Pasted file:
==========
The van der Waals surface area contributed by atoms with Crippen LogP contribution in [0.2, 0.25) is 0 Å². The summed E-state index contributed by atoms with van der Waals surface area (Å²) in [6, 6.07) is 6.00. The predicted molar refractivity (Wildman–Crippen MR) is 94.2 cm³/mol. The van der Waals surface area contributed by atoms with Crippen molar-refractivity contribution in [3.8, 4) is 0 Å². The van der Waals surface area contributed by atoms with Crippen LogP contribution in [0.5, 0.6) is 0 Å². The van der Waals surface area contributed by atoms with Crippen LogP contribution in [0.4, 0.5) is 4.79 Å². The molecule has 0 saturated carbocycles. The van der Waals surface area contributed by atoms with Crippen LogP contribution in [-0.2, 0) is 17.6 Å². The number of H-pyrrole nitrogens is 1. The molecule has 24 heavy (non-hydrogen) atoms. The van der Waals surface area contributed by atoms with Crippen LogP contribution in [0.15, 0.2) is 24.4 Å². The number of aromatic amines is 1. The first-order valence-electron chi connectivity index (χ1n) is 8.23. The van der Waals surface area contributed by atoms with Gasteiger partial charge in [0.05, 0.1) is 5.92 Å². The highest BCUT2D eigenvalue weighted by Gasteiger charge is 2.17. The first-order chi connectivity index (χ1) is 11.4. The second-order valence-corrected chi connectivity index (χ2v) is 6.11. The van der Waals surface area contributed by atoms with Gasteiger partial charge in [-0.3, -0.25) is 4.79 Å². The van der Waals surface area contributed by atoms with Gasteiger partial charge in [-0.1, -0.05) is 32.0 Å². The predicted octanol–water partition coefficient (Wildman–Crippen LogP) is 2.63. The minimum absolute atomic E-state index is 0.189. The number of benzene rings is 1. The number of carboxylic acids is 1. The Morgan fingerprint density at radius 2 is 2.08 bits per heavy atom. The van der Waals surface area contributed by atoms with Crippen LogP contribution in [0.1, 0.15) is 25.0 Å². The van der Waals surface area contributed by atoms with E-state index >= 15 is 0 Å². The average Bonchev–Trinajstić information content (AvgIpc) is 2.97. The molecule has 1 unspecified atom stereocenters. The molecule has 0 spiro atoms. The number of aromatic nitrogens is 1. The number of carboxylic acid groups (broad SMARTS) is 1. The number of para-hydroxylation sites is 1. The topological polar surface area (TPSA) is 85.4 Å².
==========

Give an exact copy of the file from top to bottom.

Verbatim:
The van der Waals surface area contributed by atoms with Crippen LogP contribution in [0.2, 0.25) is 0 Å². The summed E-state index contributed by atoms with van der Waals surface area (Å²) in [6, 6.07) is 6.00. The predicted molar refractivity (Wildman–Crippen MR) is 94.2 cm³/mol. The van der Waals surface area contributed by atoms with Crippen molar-refractivity contribution in [3.8, 4) is 0 Å². The van der Waals surface area contributed by atoms with Crippen LogP contribution in [0.5, 0.6) is 0 Å². The van der Waals surface area contributed by atoms with Crippen LogP contribution in [0.4, 0.5) is 4.79 Å². The molecule has 0 saturated carbocycles. The van der Waals surface area contributed by atoms with Crippen LogP contribution in [-0.2, 0) is 17.6 Å². The number of H-pyrrole nitrogens is 1. The molecule has 24 heavy (non-hydrogen) atoms. The van der Waals surface area contributed by atoms with Crippen LogP contribution in [0.15, 0.2) is 24.4 Å². The number of aromatic amines is 1. The first-order valence-electron chi connectivity index (χ1n) is 8.23. The van der Waals surface area contributed by atoms with Gasteiger partial charge in [0.05, 0.1) is 5.92 Å². The highest BCUT2D eigenvalue weighted by Gasteiger charge is 2.17. The first-order chi connectivity index (χ1) is 11.4. The second-order valence-corrected chi connectivity index (χ2v) is 6.11. The van der Waals surface area contributed by atoms with Gasteiger partial charge in [-0.3, -0.25) is 4.79 Å². The van der Waals surface area contributed by atoms with Gasteiger partial charge in [-0.1, -0.05) is 32.0 Å². The predicted octanol–water partition coefficient (Wildman–Crippen LogP) is 2.63. The minimum absolute atomic E-state index is 0.189. The number of benzene rings is 1. The number of carboxylic acids is 1. The Morgan fingerprint density at radius 2 is 2.08 bits per heavy atom. The van der Waals surface area contributed by atoms with Crippen LogP contribution in [0.1, 0.15) is 25.0 Å². The van der Waals surface area contributed by atoms with E-state index >= 15 is 0 Å². The average Bonchev–Trinajstić information content (AvgIpc) is 2.97. The molecule has 1 unspecified atom stereocenters. The molecule has 0 spiro atoms. The number of aromatic nitrogens is 1. The number of carboxylic acid groups (broad SMARTS) is 1. The number of para-hydroxylation sites is 1. The topological polar surface area (TPSA) is 85.4 Å².